An Interview with "Wellhandy"

This will be the 3rd interview for the year. So here we have "Wellhandy" as he is known as on InvestingNote platform.

To me, he is more of a TA person because he is always taking about red line, blue line and pink line. For some time, I keep wondering if he is taking about our MRT station (Just kidding!).

Joke aside, as many of you have known, I know nuts about TA or any of the coloured line. This is where Wellhandy has always been helping me along the way. He will give me hints of what to look out for. Every advice has provided me with additional insights of how each counter's share price may move.

Without further ado, let's get straight to the interview questions and "Wellhandy" answers!

1. Tell us more about yourself. 

Wellhandy: I see myself as inclined similarly towards both FA and TA and as a 'buy and hold'er: I buy and hold different things for different periods at different times.

In terms of buying and selling transactions, they are more discretionary leaning towards systematic.
My body of work in technical analysis is well represented when you follow me in investing note.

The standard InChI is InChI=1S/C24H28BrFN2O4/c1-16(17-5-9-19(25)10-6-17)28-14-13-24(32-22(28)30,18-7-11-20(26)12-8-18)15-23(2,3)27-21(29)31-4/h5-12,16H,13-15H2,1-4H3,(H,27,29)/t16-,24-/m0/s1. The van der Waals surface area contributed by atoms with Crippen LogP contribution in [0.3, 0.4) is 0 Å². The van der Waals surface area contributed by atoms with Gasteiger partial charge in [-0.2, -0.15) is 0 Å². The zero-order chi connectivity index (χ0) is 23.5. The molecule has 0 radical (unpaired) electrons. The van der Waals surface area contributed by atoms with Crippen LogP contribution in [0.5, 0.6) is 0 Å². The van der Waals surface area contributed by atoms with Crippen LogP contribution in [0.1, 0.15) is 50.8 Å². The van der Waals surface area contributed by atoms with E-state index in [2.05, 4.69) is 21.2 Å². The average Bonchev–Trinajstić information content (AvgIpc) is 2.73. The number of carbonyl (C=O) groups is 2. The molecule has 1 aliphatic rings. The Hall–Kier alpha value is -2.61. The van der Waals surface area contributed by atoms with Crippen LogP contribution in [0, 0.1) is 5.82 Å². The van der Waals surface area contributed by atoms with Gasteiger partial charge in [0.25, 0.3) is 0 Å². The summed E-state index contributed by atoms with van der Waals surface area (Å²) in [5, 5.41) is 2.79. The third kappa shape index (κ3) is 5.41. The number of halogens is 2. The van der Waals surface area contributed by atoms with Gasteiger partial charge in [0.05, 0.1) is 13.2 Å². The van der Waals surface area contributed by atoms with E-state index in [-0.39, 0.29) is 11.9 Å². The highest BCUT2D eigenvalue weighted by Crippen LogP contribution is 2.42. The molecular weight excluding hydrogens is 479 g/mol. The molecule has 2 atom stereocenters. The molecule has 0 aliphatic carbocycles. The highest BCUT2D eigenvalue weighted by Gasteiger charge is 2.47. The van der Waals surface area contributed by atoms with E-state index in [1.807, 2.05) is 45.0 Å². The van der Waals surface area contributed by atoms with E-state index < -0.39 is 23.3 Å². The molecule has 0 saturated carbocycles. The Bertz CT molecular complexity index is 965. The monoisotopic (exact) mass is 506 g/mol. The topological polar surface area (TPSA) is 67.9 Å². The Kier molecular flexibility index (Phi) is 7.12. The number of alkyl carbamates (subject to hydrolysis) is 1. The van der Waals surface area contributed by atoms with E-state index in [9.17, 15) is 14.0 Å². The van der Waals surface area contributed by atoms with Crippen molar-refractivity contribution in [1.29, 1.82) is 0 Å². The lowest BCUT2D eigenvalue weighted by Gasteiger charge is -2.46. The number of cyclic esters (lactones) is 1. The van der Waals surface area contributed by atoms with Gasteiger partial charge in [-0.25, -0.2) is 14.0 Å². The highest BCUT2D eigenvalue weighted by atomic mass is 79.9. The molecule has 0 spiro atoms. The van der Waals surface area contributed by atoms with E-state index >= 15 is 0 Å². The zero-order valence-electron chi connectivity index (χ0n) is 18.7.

2. How did you get into investing?

Wellhandy: In my early years working, the company I worked for, had a system whereby they matched every share you bought with a bonus share.

It felt like free money.

When I first started, I bought shares on recommendations by analysts. When the prices of shares in the recommendations promptly went the opposite direction of the recommendations, I learnt to be more interested in the details of this particular enterprise (buying and selling of shares).

3. What is your thought process when it comes to investing?

Wellhandy: I don't really think of investing as investing in a company when all we are doing is simply buying and selling shares of a company.

'Investing as Retail investor' is different from 'Running a Business'.
When we run a business, we are responsible for the day-to-day smooth operations of a business.
We literally have to account for each and every entire day to make sure it is well spent and the company is well run and solvent.
We take responsibility for people being employed by our businesses.
We put our reputation on the line for delivery of paid for services.
We answer to all stakeholders.